'As Remco Chairman, I like to hold discussions with institutional investors and proxy advisors. I am currently in the middle of that for a French company. You learn from it: what is not understood in the remuneration report? Sometimes it can be solved by adjusting a single table. Discussions with the works council about remuneration are also very useful for gathering signals. The Remco to address the social discussion about top salaries: I cannot really imagine that. Corporate remuneration policies are too specific for that. Is the remuneration debate in the Netherlands fiercer than abroad? Not at all, you should see the press in England and France! Top executives in those countries are seen as media personalities and so their remuneration also attracts a lot of attention. In the Netherlands, fortunately, the private lives of executives are followed less by the press and this applies to their remuneration too.'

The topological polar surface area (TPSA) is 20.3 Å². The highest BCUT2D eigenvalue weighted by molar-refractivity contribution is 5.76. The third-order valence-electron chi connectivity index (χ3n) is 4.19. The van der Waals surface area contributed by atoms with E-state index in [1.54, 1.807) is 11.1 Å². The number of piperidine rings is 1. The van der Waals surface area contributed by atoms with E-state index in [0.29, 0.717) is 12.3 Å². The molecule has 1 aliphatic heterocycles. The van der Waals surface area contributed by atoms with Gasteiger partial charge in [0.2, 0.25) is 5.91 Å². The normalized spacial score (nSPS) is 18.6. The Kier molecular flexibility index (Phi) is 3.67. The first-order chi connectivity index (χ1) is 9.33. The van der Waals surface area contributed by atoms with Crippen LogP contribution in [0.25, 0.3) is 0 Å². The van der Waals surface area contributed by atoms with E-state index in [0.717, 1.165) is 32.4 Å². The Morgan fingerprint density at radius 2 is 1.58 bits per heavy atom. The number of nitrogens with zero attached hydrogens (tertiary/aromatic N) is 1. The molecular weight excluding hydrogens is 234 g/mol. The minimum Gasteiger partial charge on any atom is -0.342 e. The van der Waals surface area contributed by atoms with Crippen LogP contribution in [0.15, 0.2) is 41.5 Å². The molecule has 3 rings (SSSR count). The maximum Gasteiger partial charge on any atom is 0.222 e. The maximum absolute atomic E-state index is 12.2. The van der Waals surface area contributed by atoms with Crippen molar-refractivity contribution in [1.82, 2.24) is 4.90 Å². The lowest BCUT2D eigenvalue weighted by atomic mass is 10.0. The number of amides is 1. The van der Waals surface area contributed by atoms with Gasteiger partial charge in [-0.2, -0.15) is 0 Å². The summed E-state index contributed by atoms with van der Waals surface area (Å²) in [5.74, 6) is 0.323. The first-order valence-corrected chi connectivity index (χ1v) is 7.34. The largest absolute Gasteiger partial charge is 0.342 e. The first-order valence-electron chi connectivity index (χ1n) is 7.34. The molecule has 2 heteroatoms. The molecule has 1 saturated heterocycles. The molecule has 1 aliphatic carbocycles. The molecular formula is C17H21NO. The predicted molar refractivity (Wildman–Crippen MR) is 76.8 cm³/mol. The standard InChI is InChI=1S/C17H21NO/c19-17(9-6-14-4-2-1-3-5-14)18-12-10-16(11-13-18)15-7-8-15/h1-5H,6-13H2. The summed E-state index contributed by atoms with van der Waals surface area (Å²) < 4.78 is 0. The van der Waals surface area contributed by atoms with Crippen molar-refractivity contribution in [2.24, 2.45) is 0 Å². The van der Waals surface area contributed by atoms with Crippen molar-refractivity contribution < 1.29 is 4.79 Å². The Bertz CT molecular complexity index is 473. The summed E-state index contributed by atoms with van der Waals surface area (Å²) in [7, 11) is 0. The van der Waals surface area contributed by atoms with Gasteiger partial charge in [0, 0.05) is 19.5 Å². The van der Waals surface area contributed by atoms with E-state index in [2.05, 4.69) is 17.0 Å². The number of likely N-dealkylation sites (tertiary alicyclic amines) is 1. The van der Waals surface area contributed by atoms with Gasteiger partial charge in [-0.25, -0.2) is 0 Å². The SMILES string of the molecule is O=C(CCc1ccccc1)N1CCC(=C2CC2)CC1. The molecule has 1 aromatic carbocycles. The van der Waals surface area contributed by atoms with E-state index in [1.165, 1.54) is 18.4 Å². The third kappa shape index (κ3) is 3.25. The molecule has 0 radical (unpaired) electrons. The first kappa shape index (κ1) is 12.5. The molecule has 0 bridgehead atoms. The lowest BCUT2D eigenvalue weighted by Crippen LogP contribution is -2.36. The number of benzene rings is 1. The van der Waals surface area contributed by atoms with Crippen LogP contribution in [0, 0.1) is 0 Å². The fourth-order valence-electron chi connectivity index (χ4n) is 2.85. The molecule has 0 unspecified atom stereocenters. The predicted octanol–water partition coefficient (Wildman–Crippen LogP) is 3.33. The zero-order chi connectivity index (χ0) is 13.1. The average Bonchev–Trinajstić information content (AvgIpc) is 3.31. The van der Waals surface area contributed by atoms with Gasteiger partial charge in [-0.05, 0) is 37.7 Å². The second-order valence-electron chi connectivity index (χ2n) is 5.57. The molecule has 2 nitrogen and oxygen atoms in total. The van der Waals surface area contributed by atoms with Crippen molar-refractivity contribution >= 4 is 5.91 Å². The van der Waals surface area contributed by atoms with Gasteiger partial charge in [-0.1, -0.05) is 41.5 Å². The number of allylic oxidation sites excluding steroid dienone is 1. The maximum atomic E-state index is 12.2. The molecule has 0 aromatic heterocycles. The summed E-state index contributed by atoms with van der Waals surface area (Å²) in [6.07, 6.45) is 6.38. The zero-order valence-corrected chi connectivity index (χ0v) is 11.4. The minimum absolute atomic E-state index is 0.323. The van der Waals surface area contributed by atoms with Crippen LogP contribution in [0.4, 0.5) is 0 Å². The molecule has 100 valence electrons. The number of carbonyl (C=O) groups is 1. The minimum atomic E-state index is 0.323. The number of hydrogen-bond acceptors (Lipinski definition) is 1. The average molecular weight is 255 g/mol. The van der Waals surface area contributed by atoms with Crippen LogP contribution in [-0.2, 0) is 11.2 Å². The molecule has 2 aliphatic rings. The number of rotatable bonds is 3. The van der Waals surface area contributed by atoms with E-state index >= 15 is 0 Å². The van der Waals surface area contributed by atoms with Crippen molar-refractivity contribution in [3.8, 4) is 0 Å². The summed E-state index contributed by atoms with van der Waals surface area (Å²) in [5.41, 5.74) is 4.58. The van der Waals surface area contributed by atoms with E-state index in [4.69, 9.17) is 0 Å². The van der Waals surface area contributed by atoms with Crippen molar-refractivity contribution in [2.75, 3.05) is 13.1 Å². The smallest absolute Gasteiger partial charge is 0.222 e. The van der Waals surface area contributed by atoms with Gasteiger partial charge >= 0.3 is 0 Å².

Finally, given all these developments, is it still fun to be on the Remco?
'Definitely! These developments only make it more interesting. No job with responsibility is only pleasure. But for me, membership of the Remco was an enormous opportunity when I became a Supervisory Board member. Financial experts or sector specialists can immediately make a meaningful contribution on Boards. But for a generalist like me, it takes a while to find your added value. I have always been interested in HR and talent development, so when I was first asked if I wanted to sit on the Remco, I said an emphatic yes. I always recommend it to the young Supervisory Board members we coach as well. I learnt a whole new profession over the past few years.’
This article is published in Management Scope 03 2023.
This article was last changed on 07-03-2023